Let’s Get Frendly

Thanks to a group of pro snowboarders, southern Vermont now has the grooviest music festival since Woodstock. New for 2017, Frendly Gathering will be held at  Sugarbush Resort’s Glen Ellen are, June 29. 

Photos by Ali Kaukas

“Come on in,” Jack Mitrani says from his doorstep in Burlington. He grins and gives me a hug.

Jack Mitrani is a hugger. He is also a professional snowboarder, an hilarious filmmaker and videographer, an extreme sports host for ESPN and NBC, a musician sponsored by Martin Guitar and, with Danny Davis, the ringleader behind what may be the grooviest Northeast music festival since Woodstock, the Frendly Gathering.

AliKaukas-2015-7832 (2)
Danny Davis (left), Jack Mitrani and Twiddle head down the mountain. Ali Kaukas photos.

“I just moved back from California and it feels good to be here in Vermont again,” Jack says as he shows me around his new house. It is stylish and immaculate, set high on the hill with views to Lake Champlain.

In a few weeks Jack will be back near where he grew up in Southern Vermont, camping out on a mountainside with 3,000 of his best Frends. Yes, “Frends,” because as Jack will tell you, “There is no “I” in Frends.”


There ain’t no “I” in Frends

And we ride until we die

Riding breathing shredding freely brothers blood for life

There’s no denying when we roll up on the spot

The music’s hot, the drinks are bought, the fun it never stops.

—From “Frends,” by Twiddle and Jack Mitrani


Flashback to late June, 2015: A sizable crowd has made the trek to the top of Timber Ridge, the defunct Windham County ski area Mitrani’s friend Tim Walker bought in 2000 and has been reviving.

Twiddle, the Vermont jam-band is playing an acoustic set at the summit. As the band bursts into the “Frends” song, Mitrani and Burton pro Danny Davis grab their instruments and join in, leading a procession back down the mountain.

At the base, there are stages set up, a pond where people are splashing around, an improvised skate park with a ramps and a pipe. Yoga is everywhere. So is tie-dye and twirling. And tents and hammocks, teepees, treehouses and bonfires. In the center of it, Mitrani’s wood-paneled Airstream trailer/studio “The Frendship” is recording and broadcasting via Skype. And there’s love, everywhere there’s a whole lotta love.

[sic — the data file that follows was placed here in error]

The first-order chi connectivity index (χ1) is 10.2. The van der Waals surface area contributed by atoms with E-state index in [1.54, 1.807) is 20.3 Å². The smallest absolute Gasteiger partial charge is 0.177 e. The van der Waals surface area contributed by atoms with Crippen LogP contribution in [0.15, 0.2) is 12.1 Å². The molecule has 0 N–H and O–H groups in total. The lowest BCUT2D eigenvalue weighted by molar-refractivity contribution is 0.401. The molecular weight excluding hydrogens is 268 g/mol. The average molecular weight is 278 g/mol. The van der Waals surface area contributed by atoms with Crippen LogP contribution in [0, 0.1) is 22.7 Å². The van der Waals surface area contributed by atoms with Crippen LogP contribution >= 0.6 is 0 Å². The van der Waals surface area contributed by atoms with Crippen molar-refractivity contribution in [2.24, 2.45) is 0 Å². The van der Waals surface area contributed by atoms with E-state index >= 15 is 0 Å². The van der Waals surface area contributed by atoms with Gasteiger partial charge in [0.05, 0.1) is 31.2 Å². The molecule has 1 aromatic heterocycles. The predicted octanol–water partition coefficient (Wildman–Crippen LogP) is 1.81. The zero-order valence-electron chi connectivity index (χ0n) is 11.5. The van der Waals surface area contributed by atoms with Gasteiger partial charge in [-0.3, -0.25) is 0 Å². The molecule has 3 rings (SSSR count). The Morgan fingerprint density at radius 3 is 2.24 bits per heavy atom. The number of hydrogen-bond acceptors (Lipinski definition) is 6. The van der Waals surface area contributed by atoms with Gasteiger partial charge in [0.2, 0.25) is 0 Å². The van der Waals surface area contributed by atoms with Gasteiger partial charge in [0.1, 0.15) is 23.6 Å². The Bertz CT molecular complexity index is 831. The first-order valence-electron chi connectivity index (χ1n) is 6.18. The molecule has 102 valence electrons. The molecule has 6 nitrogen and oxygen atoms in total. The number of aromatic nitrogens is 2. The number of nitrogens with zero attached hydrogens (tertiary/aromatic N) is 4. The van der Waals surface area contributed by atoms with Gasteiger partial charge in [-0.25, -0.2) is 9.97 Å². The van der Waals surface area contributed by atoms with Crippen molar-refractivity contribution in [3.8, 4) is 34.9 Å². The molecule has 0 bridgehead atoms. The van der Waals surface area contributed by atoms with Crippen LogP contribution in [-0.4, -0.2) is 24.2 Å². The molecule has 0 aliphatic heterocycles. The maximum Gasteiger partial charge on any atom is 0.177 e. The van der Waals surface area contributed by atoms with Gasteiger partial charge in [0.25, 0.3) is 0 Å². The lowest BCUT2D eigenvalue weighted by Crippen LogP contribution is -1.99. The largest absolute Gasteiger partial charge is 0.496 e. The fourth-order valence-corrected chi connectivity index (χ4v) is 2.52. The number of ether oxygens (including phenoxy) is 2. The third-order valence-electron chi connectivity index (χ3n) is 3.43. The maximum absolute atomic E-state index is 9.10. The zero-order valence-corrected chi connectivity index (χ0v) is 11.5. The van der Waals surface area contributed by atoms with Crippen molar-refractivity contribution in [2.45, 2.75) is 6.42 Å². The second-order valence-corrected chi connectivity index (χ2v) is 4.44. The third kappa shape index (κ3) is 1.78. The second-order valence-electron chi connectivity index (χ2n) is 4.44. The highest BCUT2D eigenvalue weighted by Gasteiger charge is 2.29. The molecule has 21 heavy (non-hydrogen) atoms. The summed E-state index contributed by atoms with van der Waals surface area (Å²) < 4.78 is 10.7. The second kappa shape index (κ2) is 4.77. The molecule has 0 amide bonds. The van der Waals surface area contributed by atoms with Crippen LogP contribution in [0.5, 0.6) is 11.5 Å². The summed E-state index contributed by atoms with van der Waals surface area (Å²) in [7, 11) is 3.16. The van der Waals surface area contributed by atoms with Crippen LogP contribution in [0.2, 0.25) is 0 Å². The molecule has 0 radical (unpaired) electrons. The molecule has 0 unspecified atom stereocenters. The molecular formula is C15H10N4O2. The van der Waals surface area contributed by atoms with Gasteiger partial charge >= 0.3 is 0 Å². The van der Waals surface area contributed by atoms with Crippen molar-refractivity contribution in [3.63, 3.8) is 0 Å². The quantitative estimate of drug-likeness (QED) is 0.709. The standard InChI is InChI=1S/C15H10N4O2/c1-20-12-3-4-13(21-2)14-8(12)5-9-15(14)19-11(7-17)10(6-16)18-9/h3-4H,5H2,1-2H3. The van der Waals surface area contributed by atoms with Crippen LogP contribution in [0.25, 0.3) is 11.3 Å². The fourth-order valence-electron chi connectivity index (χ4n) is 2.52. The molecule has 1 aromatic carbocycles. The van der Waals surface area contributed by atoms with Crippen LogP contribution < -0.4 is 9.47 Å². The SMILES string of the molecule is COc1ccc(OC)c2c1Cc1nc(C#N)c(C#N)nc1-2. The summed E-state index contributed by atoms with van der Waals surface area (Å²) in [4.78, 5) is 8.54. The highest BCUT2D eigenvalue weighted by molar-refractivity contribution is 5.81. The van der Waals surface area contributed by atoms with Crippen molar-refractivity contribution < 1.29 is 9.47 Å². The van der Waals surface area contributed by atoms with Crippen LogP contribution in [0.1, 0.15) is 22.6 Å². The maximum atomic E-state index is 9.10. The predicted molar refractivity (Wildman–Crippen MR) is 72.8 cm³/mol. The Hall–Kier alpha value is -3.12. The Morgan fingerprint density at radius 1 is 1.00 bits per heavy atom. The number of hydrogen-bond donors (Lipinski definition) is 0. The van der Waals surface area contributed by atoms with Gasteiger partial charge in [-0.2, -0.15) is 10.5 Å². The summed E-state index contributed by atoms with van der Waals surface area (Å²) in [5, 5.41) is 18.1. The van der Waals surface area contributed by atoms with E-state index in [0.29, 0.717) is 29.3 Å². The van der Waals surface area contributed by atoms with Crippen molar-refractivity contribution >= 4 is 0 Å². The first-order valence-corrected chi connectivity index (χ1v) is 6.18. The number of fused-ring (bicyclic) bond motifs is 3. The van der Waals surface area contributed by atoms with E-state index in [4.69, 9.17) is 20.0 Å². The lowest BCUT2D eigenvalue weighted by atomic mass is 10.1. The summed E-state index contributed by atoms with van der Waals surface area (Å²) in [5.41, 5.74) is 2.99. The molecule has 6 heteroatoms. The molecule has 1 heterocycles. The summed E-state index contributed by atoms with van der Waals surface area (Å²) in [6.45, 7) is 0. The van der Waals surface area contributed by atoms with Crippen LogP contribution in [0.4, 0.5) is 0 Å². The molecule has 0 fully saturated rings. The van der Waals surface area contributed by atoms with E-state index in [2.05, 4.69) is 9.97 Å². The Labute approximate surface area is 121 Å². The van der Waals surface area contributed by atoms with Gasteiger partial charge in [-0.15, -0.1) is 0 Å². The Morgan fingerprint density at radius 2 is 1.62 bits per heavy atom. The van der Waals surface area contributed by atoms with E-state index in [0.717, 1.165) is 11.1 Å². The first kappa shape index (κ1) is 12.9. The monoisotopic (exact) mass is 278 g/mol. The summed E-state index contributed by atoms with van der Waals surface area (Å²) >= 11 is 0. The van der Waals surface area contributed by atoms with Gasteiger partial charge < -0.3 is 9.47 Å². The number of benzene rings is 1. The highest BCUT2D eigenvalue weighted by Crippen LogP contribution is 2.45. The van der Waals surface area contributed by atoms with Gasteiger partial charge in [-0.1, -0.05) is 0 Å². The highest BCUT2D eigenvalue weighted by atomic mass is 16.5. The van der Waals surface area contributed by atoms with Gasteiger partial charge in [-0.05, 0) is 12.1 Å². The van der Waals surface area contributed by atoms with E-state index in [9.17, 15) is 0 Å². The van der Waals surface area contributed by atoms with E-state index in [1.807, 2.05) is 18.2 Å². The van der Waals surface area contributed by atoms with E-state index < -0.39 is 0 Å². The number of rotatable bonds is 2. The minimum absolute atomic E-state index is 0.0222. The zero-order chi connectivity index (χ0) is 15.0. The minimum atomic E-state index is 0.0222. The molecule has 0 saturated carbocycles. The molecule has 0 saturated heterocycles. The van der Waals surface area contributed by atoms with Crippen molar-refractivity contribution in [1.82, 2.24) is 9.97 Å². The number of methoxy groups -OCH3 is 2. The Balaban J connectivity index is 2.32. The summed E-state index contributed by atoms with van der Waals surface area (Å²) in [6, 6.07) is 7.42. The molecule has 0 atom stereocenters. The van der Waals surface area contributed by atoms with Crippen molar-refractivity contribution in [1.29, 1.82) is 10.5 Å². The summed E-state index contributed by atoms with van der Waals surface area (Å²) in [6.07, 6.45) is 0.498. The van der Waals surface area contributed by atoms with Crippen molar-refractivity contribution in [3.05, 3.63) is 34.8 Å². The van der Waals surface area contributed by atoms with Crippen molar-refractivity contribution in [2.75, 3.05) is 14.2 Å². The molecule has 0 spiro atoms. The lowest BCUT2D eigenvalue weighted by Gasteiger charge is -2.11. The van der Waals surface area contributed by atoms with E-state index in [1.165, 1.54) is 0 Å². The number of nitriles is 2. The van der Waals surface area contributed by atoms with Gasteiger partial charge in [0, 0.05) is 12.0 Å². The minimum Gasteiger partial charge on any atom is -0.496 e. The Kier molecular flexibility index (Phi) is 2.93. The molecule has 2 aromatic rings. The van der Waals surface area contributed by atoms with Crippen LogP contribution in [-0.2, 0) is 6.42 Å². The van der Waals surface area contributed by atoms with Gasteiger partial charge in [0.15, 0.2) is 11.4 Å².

Camp + pond + stage = party.

“There’s just a really good, mellow vibe here that brings people back each year,” says Mitrani. “That’s kind of the point of the Frendly Gathering.”

Mitrani means that. “In 2010, things were not so good,” he recalls. On Dec. 31, 2009 snowboarder Kevin Pearce was training for the Olympics when he crashed in the halfpipe and suffered a debilitating traumatic brain injury. Pearce, the son of the Quechee, Vt., glass artist Simon Pearce, had been Mitrani’s best friend and roommate. Mitrani rushed to Pearce’s side after the fall. “He was my role model. He taught me to work hard, to train hard and to eat healthy. Seeing him crushed was really mind-blowing.“

A few weeks later fellow Olympic team member Danny Davis, another of Mitrani’s closest Frends, fractured his spine in an ATV accident.

Danny Davis, and frends.

Mitrani, Davis and Pearce—along with pro riders Scotty Lago, Keir Dillon and Jack’s brother Luke—had called started calling themselves the “Frends” group. “Even though we rode for different brands and copeted against each other we were always out there cheering and supporting each other,” Mitrani says. The group drew up a manifesto and 10 “anchors” of friendship they try to live by: Passion, collaboration, mutual accountability, humility, honesty, integrity, inclusivity, selflessness, respect and, of course, revelry.


“The first Frendly Gathering was really a way for all of us just to rally after Kevin’s and Danny’s accidents,” Mitrani explains. The Frends set up a campsite near Mammoth Lakes, Calif., brought their instruments and put out the word. Close to 200 people showed up. The following year, Mitrani improvised a stage, invited the Led Zeppelin cover band Led Zepplica to play and the numbers nearly doubled.

Jack was nimble, Jack was quick.

Then Mitrani had an idea.

“Growing up, my brother Luke and I used to go party at Timber Ridge,” he says, referring the defunct ski resort down the road from Mitrani’s home. “My buddy Chris Walker’s dad had bought the place and he was into having the Gathering there.” Mitrani booked Twiddle and 11 other bands, brought in a mechanical bull, a slip-and-slide and face painting. In 2012, Vermont’s Frendly Gathering was born.

“The guys at Timber Ridge are amazing and they’ve helped us build all sorts of things for the event,” Mitrani says. Ryan Dempsey, the Stowe-based keyboardist for Twiddle confirms this: “We were at this restaurant together in January 2015 and either Jack or Danny said, ‘Wouldn’t it be cool if you guys played from the trees.’ I thought he was kidding and didn’t really think more about it. Sure enough, six months later, we show up and there are platforms in the trees for us to play from.”

Twiddle has been at every Gathering since 2012 and will be back for 2016, along with national acts such as Boulder’s Big Gigantic, Brooklyn funk band Turkuaz, and Trevor Hall, who now spends part of the year in Vermont and first came to a Gathering as part of the audience.


“You know what’s cool about Frendly Gatherings? There’s no velvet rope. Performers mingle with the audience like everyone else,” says Dempsey. “The most fun I’ve had there is when I’m out floating in the pond in an inflatable unicorn inner tube or dancing to other acts like everyone else.”

And around him, Jack, Danny, Kevin, Luke, Scotty and Keir—and 3,000 of their Frends—are dancing too.


The 2017 Frendly Gathering will be June 29-July  at Sugarbush Resort in Waitsfield, Vt.  www.frendlygathering.com

Lisa Lynn

Editor of VT SKI + RIDE and Vermont Sports.